More than a decade ago, preeminent autism researcher Kevin Pelphrey was an early career scientist conducting imaging studies on the development of the brain, specifically the “social brain” that governs facial recognition, eye gaze and other functions.
Back then Dr. Pelphrey’s work at Duke University only touched on the growing research on autism, which is defined by deficits of social function. But his work focus changed after doctors diagnosed his 3-year-old daughter with autism.
Dr. Pelphrey’s intellectual interest became a passion.
He realized that he had an opportunity to conduct critical research that could positively affect the 1 in 68 children in the United States diagnosed with an autism spectrum disorder—including his daughter.
“Before, I was intellectually interested in helping people, but I never imagined that I could see treatments that will benefit my child in my lifetime,” Dr. Pelphrey said. “It does give me drive.”
Now Dr. Pelphrey will bring his expertise and connections developed as a leading autism researcher to George Washington University as the inaugural director of the Autism and Neurodevelopmental Disorders Institute (AND Institute). He begins at GW on April 1.
The AND Institute was created in partnership with Children’s National Medical Center to establish GW as the go-to institution for cross-disciplinary autism research. Much of the institute’s work will focus on expanding the body of research on autism in girls, developing interventions for adolescents and adults with autism and helping them transition to adulthood. Those areas traditionally have been understudied, Dr. Pelphrey said.
The institute also will use research results to inform public policy and legislative efforts aimed at making accessible and affordable services available for adolescents and adults with autism and neurodevelopmental disabilities.
GW Vice President for Research Leo Chalupa called Dr. Pelphrey “the ideal person” to lead the institute.
“He understands the science behind the disorder and the importance of approaching it not just as a diagnosis but in a more holistic fashion.” Dr. Chalupa said. “I am confident that he will build the institute into a top-tier resource for individuals with autism and their families.”
GW will invest more than $5 million into the AND Institute, which is one of the strategic research areas of the Office of the Vice President for Research. It will be based on the Virginia Science and Technology Campus.
“There has been this generally accepted principle that you intervene early, not in adults,” Dr. Pelphrey said. “But we are seeing more and more through neuroscience that the same level of massive reorganization that the brain experiences in infancy is repeated throughout the life span and intervention may be possible at other stages such as adolescence.”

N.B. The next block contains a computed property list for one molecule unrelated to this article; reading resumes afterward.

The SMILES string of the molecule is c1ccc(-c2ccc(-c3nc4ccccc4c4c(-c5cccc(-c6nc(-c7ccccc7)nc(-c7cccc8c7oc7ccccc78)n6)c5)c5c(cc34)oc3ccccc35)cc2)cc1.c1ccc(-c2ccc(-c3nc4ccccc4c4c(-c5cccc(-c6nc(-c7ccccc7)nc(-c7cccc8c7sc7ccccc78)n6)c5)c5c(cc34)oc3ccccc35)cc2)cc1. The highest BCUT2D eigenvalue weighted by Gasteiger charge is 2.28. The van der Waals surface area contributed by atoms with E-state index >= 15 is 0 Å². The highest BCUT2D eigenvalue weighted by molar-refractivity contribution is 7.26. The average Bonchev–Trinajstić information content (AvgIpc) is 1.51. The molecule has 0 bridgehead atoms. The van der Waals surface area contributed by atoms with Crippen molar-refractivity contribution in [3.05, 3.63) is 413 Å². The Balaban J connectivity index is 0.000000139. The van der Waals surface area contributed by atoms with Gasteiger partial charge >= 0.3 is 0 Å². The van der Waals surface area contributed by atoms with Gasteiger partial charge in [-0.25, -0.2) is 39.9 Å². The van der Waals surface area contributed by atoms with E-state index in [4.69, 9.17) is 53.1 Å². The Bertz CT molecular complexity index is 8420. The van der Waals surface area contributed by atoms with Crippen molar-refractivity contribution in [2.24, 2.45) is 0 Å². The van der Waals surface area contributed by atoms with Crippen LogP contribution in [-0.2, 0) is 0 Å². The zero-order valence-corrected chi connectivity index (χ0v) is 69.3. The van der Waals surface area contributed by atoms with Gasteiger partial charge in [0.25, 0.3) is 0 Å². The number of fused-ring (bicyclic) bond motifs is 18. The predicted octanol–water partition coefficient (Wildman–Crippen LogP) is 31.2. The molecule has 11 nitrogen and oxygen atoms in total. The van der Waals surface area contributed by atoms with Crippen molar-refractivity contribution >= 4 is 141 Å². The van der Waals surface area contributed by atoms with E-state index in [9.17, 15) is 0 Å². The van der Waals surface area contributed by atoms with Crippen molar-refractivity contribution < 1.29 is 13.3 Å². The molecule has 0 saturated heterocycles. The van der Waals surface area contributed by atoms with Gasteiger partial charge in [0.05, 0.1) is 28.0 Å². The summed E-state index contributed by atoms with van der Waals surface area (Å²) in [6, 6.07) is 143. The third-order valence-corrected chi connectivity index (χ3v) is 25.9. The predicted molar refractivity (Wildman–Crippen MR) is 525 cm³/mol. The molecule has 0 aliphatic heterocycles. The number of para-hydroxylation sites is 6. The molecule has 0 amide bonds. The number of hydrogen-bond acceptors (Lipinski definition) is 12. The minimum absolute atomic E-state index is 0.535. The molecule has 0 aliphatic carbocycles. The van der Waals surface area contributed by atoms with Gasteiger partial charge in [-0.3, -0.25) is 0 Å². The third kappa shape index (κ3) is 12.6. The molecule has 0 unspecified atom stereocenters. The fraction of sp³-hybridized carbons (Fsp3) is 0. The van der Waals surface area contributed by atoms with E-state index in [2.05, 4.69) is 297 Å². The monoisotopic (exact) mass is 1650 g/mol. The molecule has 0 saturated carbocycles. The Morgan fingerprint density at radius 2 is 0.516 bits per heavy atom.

Increased research of the “social brain” and improved brain imaging has also led to a focus on diagnosing autism in girls, which, until recently, was more difficult to detect, Dr. Pelphrey said.
“Girls develop their social brain earlier, which insulates them,” he said. “It means they can have a genetic risk without presenting symptoms because their brains are compensating. We study how their brains are compensating and can hopefully apply those principles to help children and adolescents with autism cope.”
More than 80 faculty members from the Columbian College of Arts and Sciences, the School of Law, the Graduate School of Education and Human Development, the School of Medicine and Health Sciences and the Milken Institute School of Public Health currently work on cross-disciplinary projects related to autism and neurodevelopmental disorders.
Board of Trustees Chair Nelson Carbonell—whose son Dylan was diagnosed with autism when he was 2 years old—has gifted $2.5 million to endow Dr. Pelphrey’s position as the inaugural Carbonell Family Professor in Autism and Neurodevelopmental Disorders.
“To see a university that wants to get into this game and to see that the chair of the Board of Trustees is someone who wants to drive that research is the most wonderful thing,” Dr. Pelphrey said. “It’s like the entire university is in line with a singular vision.
“It’s clear that GW is committed to becoming the very best in this field.”
During the past 10 years, Dr. Pelphrey has served as the Harris Professor in the Yale Child Study Center and professor of psychology at Yale University.
He is the founding director of the Center for Translational Developmental Neuroscience and the Neurogenetics Network of the Autism Centers of Excellence Program.
Looking ahead, Dr. Pelphrey said that he is excited to begin collaborating with colleagues across the university and existing GW institutes such as the Computational Biology Institute and the Institute for Neuroscience to develop a shared vision for the AND Institute. He said he also looks forward to leveraging GW’s location to work with the National Institutes of Health, Children’s National Medical Center, Georgetown University and other D.C. institutions.
On his wish list?
A summer course for professional clinicians and families who are planning for the transition period for adolescents with autism to adulthood, an undergraduate course for students interested in autism research and—someday—a residential college within the university for college-age young adults with autism.
Eventually, he said, “I would like for anyone in the D.C. area who Googles ‘autism’ to see that they have a place to come that has everything they need.”
Those are lofty, but attainable, goals at GW, according to Dr. Pelphrey.
“GW is the type of place where you can do things that are new, innovative and forward-thinking—things that you might not be able to do at other institutions,” Dr. Pelphrey said. “You look around, and you can see that GW is really growing and improving its research portfolio. I am happy to become a part of a university with such an entrepreneurial spirit.”